Scope and purposeThe guideline addresses effective strategies for preventing and managing dental decay in the preschool child. The nature of dental decay, its diagnosis and its epidemiology are reviewed. Methods for prevention and management of the disease at an individual and population level are reviewed and identification of children at increased risk of developing dental disease is discussed.MethodologyThe guideline was synthesised following the SIGN methodology (see www.sign.ac.uk/guidelines/fulltext/50/index.html). Searches were devised in collaboration with members of the guideline-development group. Searches for guidelines used Embase and Medline for the period 1996–2003 and a range of websites. Searches for systematic reviews, meta-analyses, randomised controlled trials (RCT) and observational studies were carried out with the Cochrane library, Embase and Medline (1990–2003, with a final update in June 2004). The definitions of the types of evidence and the grading of recommendations used in this guideline originate from the US Agency for Health Care Policy and Research1 and are set out in Tables 1 and 2.Review and updatingThe guideline was published in November 2005 and will be considered for updating in 3 years.Clinical recommendationsFor summary, see Table 3 below.Research recommendationsDuring the identification and critical appraisal of evidence for this guideline, it became apparent that there is limited evidence from high-quality, rigorous and methodologically sound research, and that the evidence currently available is often poor and incomplete. The guideline development group recommended that research should be carried out evaluating the benefits, and potential risks of fluorosis, of a community-based water fluoridation scheme in the current environment in Scotland, determining the relationship between oral health and health inequalities, exploring how dental services should be provided in areas of deprivation to minimise inequalities, evaluating community-based prevention programmes, including the involvement of health visitors, ascertaining the most effective combination of preventive, or preventive and restorative, interventions for different caries-risk groups, with different levels of deprivation, in different settings, examining the relationship between age and caries experience in the preschool child, describing the caries experience of preschool children with special needs, completing RCT to investigate the apparent caries-reducing effect of sugar-substituted sweets, investigating the effect of breast- and bottle-feeding on the development of early childhood caries in studies that control for other dietary factors, identifying effective interventions to improve the diet at weaning and preschool age, examining the effectiveness of structured nursery toothbrushing programmes, determining the optimum age at which to commence brushing children's teeth, exploring the effect of one-to-one dental health education on health outcomes, evaluating the effectiveness of dental health education programmes promoting the use of fluoride outside a structured programme, examining the effects of maternal use of xylitol in preventing caries in young children, identifying specific barriers to the implementation of oral health strategies, and how to overcome them, assessing the effectiveness of preventive advice delivered by the dental team in the dental practice environment, determining the effectiveness of fluoride and chlorhexidine varnishes, and fissure sealing in the primary dentition, conducting RCT in primary care to investigate the relative efficacy of conventional restorative management of carious primary teeth including the role of general anaesthetic compared with alternative techniques, and with a prevention-only approach, establishing the effect of remuneration on quality of dental care and availability of dental practitioners.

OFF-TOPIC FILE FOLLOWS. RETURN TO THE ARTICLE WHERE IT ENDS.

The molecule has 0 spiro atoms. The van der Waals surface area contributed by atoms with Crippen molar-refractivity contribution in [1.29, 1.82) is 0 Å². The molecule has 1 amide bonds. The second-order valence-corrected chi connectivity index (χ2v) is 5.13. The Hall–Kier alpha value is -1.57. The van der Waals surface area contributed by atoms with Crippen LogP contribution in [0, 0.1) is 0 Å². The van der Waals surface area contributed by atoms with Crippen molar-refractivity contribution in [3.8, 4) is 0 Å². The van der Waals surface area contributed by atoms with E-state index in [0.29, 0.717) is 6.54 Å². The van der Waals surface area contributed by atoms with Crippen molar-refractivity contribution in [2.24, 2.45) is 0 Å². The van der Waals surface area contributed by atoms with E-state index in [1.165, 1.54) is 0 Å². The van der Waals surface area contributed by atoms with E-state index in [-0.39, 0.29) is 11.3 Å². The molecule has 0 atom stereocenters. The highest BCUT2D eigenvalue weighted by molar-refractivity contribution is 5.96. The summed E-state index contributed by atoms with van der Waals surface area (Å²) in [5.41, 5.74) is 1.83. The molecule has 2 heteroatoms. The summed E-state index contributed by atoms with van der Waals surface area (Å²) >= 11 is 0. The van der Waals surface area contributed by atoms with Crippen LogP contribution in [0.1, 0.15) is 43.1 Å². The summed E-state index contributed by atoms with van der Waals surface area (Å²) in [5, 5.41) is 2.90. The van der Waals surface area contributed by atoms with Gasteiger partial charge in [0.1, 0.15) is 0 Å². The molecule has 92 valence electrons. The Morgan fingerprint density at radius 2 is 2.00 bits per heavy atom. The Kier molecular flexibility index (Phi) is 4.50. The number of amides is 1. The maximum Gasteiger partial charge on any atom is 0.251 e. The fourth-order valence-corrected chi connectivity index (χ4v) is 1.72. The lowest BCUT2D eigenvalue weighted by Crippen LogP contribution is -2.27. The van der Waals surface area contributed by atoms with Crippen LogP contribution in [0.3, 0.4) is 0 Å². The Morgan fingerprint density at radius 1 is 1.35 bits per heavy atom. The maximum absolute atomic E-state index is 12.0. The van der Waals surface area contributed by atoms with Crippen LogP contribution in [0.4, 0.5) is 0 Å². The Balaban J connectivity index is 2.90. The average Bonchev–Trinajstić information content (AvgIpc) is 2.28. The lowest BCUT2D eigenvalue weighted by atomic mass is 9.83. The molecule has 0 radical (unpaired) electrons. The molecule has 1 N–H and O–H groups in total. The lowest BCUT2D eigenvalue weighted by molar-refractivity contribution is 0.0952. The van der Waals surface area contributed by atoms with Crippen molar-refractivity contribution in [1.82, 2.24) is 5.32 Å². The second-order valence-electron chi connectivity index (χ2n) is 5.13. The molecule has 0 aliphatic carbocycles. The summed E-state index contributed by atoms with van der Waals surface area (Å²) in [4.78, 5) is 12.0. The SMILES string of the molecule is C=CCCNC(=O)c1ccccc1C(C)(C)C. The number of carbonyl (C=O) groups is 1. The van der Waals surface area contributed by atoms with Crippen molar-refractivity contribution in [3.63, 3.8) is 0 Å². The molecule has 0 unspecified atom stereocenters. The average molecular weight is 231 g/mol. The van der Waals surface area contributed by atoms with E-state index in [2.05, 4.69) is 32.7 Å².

Field of Science
- 3.2 Clinical medicine
- 1.1. Scientific article indexed in Web of Science and/or Scopus database